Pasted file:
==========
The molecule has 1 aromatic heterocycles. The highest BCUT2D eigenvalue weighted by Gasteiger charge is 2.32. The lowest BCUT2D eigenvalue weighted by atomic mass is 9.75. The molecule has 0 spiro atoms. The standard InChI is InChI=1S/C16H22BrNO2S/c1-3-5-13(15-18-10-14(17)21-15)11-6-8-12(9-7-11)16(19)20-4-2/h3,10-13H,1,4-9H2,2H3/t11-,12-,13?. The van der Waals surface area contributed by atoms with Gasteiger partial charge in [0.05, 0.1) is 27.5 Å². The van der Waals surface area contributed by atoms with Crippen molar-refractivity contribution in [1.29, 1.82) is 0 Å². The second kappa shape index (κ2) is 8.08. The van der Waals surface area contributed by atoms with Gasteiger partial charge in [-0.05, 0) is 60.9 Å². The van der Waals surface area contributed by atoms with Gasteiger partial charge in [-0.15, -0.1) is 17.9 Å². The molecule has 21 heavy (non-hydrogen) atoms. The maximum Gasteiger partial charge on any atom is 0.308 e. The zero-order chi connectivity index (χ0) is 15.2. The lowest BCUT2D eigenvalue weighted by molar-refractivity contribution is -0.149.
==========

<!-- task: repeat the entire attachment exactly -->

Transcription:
The molecule has 1 aromatic heterocycles. The highest BCUT2D eigenvalue weighted by Gasteiger charge is 2.32. The lowest BCUT2D eigenvalue weighted by atomic mass is 9.75. The molecule has 0 spiro atoms. The standard InChI is InChI=1S/C16H22BrNO2S/c1-3-5-13(15-18-10-14(17)21-15)11-6-8-12(9-7-11)16(19)20-4-2/h3,10-13H,1,4-9H2,2H3/t11-,12-,13?. The van der Waals surface area contributed by atoms with Gasteiger partial charge in [0.05, 0.1) is 27.5 Å². The van der Waals surface area contributed by atoms with Crippen molar-refractivity contribution in [1.29, 1.82) is 0 Å². The second kappa shape index (κ2) is 8.08. The van der Waals surface area contributed by atoms with Gasteiger partial charge in [-0.05, 0) is 60.9 Å². The van der Waals surface area contributed by atoms with Gasteiger partial charge in [-0.15, -0.1) is 17.9 Å². The molecule has 21 heavy (non-hydrogen) atoms. The maximum Gasteiger partial charge on any atom is 0.308 e. The zero-order chi connectivity index (χ0) is 15.2. The lowest BCUT2D eigenvalue weighted by molar-refractivity contribution is -0.149.